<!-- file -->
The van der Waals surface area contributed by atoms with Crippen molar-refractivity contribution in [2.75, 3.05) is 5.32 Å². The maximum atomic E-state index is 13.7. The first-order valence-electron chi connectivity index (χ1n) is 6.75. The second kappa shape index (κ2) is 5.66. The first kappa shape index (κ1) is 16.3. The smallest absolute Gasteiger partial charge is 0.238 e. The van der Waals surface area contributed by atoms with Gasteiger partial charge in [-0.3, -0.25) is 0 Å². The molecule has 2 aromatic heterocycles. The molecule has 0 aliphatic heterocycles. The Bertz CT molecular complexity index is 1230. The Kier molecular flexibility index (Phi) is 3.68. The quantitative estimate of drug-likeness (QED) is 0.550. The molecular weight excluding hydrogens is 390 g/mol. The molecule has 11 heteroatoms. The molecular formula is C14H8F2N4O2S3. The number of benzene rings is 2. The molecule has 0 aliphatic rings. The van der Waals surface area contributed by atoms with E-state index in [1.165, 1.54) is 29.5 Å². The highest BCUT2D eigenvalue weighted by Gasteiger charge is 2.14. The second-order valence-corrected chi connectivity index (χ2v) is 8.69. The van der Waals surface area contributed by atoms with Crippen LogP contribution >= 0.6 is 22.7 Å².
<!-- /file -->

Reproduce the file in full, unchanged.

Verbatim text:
The van der Waals surface area contributed by atoms with Crippen molar-refractivity contribution in [2.75, 3.05) is 5.32 Å². The maximum atomic E-state index is 13.7. The first-order valence-electron chi connectivity index (χ1n) is 6.75. The second kappa shape index (κ2) is 5.66. The first kappa shape index (κ1) is 16.3. The smallest absolute Gasteiger partial charge is 0.238 e. The van der Waals surface area contributed by atoms with Gasteiger partial charge in [-0.3, -0.25) is 0 Å². The molecule has 2 aromatic heterocycles. The molecule has 0 aliphatic heterocycles. The Bertz CT molecular complexity index is 1230. The Kier molecular flexibility index (Phi) is 3.68. The quantitative estimate of drug-likeness (QED) is 0.550. The molecular weight excluding hydrogens is 390 g/mol. The molecule has 11 heteroatoms. The molecular formula is C14H8F2N4O2S3. The number of benzene rings is 2. The molecule has 0 aliphatic rings. The van der Waals surface area contributed by atoms with E-state index in [1.165, 1.54) is 29.5 Å². The highest BCUT2D eigenvalue weighted by Gasteiger charge is 2.14. The second-order valence-corrected chi connectivity index (χ2v) is 8.69. The van der Waals surface area contributed by atoms with Crippen LogP contribution >= 0.6 is 22.7 Å².